It’s often thought that young women will grow out of faddy dieting, or body hang-ups; sadly, the opposite is true. Eating disorders are addictive, and self-starvation becomes involuntary. Dr Paul Robinson, research consultant psychiatrist at St Ann’s Hospital in north London, explains that, for some, the condition simply proves impossible to overcome. A sizeable minority develop what are known as Severe and Enduring Eating Disorders (SEED): “Of all the girls and women who develop anorexia nervosa around 20% will develop a chronic condition – the group that continue to have the disease in middle age. They may have become so attached to their thin body shape that no persuasion, therapy nor fear of consequences has allowed them to be free of the disease.”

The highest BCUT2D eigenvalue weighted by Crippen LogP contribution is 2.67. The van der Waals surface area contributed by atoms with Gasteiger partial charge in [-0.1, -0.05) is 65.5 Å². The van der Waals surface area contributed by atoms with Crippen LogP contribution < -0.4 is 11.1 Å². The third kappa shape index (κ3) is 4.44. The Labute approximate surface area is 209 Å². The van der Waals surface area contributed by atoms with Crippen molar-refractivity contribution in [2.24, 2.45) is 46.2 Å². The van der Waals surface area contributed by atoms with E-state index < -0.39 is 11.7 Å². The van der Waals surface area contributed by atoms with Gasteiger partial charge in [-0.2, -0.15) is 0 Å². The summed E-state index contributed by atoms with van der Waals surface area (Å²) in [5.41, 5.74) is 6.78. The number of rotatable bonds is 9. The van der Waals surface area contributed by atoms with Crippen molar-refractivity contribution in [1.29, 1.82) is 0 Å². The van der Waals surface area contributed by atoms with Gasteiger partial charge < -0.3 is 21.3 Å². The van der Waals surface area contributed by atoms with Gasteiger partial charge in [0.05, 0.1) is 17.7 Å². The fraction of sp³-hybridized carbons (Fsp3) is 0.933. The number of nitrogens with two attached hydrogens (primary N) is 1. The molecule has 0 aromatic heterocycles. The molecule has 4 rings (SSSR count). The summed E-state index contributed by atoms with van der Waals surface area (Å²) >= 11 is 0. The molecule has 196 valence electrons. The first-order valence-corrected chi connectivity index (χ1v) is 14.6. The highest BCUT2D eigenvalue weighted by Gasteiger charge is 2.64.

Dr Robinson describes a study of an anorexic mother in her thirties with two sons. “They were found to have stunted growth at age five and seven. When the mother was admitted to hospital they started to grow normally, and when she came home their growth ceased.” However, he warns: “We are not certain that anorexia passes from mother to daughter.”
Less common are those women who develop an eating disorder for the first time as adults: one study found that only 2% developed anorexia after the age of 25 – in other words, most sufferers will have had an earlier experience, either in a milder form, and either relapsed or simply never recovered. The triggers in a woman’s thirties or forties may be different to younger women: as a response to pregnancy, the menopause, weight gain, redundancy, divorce, or the increased media expectations to look “fabulous” well into their fifth or sixth decade.